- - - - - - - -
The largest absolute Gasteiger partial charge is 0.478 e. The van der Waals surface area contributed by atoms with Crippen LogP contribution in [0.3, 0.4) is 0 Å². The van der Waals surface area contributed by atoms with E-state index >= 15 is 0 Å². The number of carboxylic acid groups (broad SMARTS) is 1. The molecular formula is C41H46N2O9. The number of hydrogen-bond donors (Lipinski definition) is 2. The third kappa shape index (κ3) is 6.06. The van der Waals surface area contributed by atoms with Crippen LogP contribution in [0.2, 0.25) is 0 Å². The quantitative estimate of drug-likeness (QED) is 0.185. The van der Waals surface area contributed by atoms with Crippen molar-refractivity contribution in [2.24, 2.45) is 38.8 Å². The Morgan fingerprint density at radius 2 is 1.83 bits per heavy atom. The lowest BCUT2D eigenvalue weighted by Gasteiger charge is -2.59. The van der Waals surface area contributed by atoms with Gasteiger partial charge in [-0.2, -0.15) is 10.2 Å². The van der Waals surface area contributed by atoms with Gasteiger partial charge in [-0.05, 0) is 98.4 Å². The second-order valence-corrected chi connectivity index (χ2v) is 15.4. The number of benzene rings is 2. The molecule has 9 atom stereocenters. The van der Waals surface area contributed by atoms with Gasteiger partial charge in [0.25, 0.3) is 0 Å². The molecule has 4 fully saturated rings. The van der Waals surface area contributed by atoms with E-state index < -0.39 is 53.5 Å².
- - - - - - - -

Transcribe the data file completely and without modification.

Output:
The largest absolute Gasteiger partial charge is 0.478 e. The van der Waals surface area contributed by atoms with Crippen LogP contribution in [0.3, 0.4) is 0 Å². The van der Waals surface area contributed by atoms with E-state index >= 15 is 0 Å². The number of carboxylic acid groups (broad SMARTS) is 1. The molecular formula is C41H46N2O9. The number of hydrogen-bond donors (Lipinski definition) is 2. The third kappa shape index (κ3) is 6.06. The van der Waals surface area contributed by atoms with Crippen LogP contribution in [0.2, 0.25) is 0 Å². The quantitative estimate of drug-likeness (QED) is 0.185. The van der Waals surface area contributed by atoms with Crippen molar-refractivity contribution in [2.24, 2.45) is 38.8 Å². The Morgan fingerprint density at radius 2 is 1.83 bits per heavy atom. The lowest BCUT2D eigenvalue weighted by Gasteiger charge is -2.59. The van der Waals surface area contributed by atoms with Gasteiger partial charge in [-0.2, -0.15) is 10.2 Å². The van der Waals surface area contributed by atoms with Gasteiger partial charge in [-0.05, 0) is 98.4 Å². The second-order valence-corrected chi connectivity index (χ2v) is 15.4. The number of benzene rings is 2. The molecule has 9 atom stereocenters. The van der Waals surface area contributed by atoms with Gasteiger partial charge in [0.25, 0.3) is 0 Å². The molecule has 4 fully saturated rings. The van der Waals surface area contributed by atoms with E-state index < -0.39 is 53.5 Å².